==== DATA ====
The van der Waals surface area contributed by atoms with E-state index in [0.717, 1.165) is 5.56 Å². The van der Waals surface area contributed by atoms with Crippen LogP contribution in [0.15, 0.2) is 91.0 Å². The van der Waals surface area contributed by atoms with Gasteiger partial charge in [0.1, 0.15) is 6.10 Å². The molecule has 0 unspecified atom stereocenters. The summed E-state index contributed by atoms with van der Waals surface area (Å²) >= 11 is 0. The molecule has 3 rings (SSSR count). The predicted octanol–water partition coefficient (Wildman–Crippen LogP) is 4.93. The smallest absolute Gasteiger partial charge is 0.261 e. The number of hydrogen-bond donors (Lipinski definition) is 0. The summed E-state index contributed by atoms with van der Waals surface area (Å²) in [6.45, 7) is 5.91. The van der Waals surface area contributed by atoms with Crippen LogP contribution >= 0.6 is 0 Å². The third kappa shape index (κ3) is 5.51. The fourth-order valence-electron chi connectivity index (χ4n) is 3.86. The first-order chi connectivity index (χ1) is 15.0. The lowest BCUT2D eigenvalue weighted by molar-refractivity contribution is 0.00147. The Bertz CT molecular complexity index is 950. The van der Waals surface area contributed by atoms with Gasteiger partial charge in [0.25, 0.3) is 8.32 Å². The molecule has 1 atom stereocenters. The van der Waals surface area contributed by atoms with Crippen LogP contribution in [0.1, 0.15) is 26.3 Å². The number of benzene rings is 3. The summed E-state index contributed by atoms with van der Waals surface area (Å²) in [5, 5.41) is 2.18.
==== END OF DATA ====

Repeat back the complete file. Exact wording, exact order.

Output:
The van der Waals surface area contributed by atoms with E-state index in [0.717, 1.165) is 5.56 Å². The van der Waals surface area contributed by atoms with Crippen LogP contribution in [0.15, 0.2) is 91.0 Å². The van der Waals surface area contributed by atoms with Gasteiger partial charge in [0.1, 0.15) is 6.10 Å². The molecule has 0 unspecified atom stereocenters. The summed E-state index contributed by atoms with van der Waals surface area (Å²) >= 11 is 0. The molecule has 3 rings (SSSR count). The predicted octanol–water partition coefficient (Wildman–Crippen LogP) is 4.93. The smallest absolute Gasteiger partial charge is 0.261 e. The number of hydrogen-bond donors (Lipinski definition) is 0. The summed E-state index contributed by atoms with van der Waals surface area (Å²) in [6.45, 7) is 5.91. The van der Waals surface area contributed by atoms with Crippen LogP contribution >= 0.6 is 0 Å². The third kappa shape index (κ3) is 5.51. The fourth-order valence-electron chi connectivity index (χ4n) is 3.86. The first-order chi connectivity index (χ1) is 15.0. The lowest BCUT2D eigenvalue weighted by molar-refractivity contribution is 0.00147. The Bertz CT molecular complexity index is 950. The van der Waals surface area contributed by atoms with Gasteiger partial charge in [0.25, 0.3) is 8.32 Å². The molecule has 1 atom stereocenters. The van der Waals surface area contributed by atoms with Crippen LogP contribution in [0.1, 0.15) is 26.3 Å². The number of benzene rings is 3. The summed E-state index contributed by atoms with van der Waals surface area (Å²) in [5, 5.41) is 2.18.